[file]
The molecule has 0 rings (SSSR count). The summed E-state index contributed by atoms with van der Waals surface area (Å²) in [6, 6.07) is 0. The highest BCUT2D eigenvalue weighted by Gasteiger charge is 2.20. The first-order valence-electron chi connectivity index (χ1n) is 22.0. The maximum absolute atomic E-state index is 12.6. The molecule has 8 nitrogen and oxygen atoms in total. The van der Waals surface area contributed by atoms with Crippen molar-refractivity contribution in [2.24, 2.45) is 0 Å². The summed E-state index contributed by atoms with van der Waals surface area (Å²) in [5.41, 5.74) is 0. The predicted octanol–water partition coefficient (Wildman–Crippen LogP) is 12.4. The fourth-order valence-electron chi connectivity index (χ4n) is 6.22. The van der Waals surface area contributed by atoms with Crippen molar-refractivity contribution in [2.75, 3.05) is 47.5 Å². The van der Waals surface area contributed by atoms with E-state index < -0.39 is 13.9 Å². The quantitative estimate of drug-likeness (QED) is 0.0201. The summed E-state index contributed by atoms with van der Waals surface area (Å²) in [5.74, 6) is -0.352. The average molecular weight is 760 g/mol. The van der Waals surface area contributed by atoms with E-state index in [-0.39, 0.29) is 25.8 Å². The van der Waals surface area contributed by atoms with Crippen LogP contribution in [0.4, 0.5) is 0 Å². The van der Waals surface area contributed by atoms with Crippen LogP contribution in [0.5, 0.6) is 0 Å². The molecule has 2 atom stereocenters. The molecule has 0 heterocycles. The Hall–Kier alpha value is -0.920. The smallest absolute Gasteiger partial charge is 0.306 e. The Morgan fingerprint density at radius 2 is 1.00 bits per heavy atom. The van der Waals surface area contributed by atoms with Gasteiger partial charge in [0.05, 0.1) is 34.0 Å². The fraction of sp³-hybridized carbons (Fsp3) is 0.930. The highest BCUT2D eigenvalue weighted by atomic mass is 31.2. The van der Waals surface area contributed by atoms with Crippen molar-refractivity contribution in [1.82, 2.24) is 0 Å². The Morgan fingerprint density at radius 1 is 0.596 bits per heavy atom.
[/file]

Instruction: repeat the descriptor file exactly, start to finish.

The molecule has 0 rings (SSSR count). The summed E-state index contributed by atoms with van der Waals surface area (Å²) in [6, 6.07) is 0. The highest BCUT2D eigenvalue weighted by Gasteiger charge is 2.20. The first-order valence-electron chi connectivity index (χ1n) is 22.0. The maximum absolute atomic E-state index is 12.6. The molecule has 8 nitrogen and oxygen atoms in total. The van der Waals surface area contributed by atoms with Crippen molar-refractivity contribution in [2.24, 2.45) is 0 Å². The summed E-state index contributed by atoms with van der Waals surface area (Å²) in [5.41, 5.74) is 0. The predicted octanol–water partition coefficient (Wildman–Crippen LogP) is 12.4. The fourth-order valence-electron chi connectivity index (χ4n) is 6.22. The van der Waals surface area contributed by atoms with Crippen molar-refractivity contribution in [2.75, 3.05) is 47.5 Å². The van der Waals surface area contributed by atoms with E-state index < -0.39 is 13.9 Å². The quantitative estimate of drug-likeness (QED) is 0.0201. The summed E-state index contributed by atoms with van der Waals surface area (Å²) in [5.74, 6) is -0.352. The average molecular weight is 760 g/mol. The van der Waals surface area contributed by atoms with E-state index in [-0.39, 0.29) is 25.8 Å². The van der Waals surface area contributed by atoms with Crippen LogP contribution in [0.4, 0.5) is 0 Å². The van der Waals surface area contributed by atoms with Crippen LogP contribution in [0.5, 0.6) is 0 Å². The molecule has 2 atom stereocenters. The molecule has 0 heterocycles. The Hall–Kier alpha value is -0.920. The smallest absolute Gasteiger partial charge is 0.306 e. The Morgan fingerprint density at radius 2 is 1.00 bits per heavy atom. The van der Waals surface area contributed by atoms with Gasteiger partial charge in [0.05, 0.1) is 34.0 Å². The fraction of sp³-hybridized carbons (Fsp3) is 0.930. The highest BCUT2D eigenvalue weighted by atomic mass is 31.2. The van der Waals surface area contributed by atoms with Crippen molar-refractivity contribution in [1.82, 2.24) is 0 Å². The Morgan fingerprint density at radius 1 is 0.596 bits per heavy atom.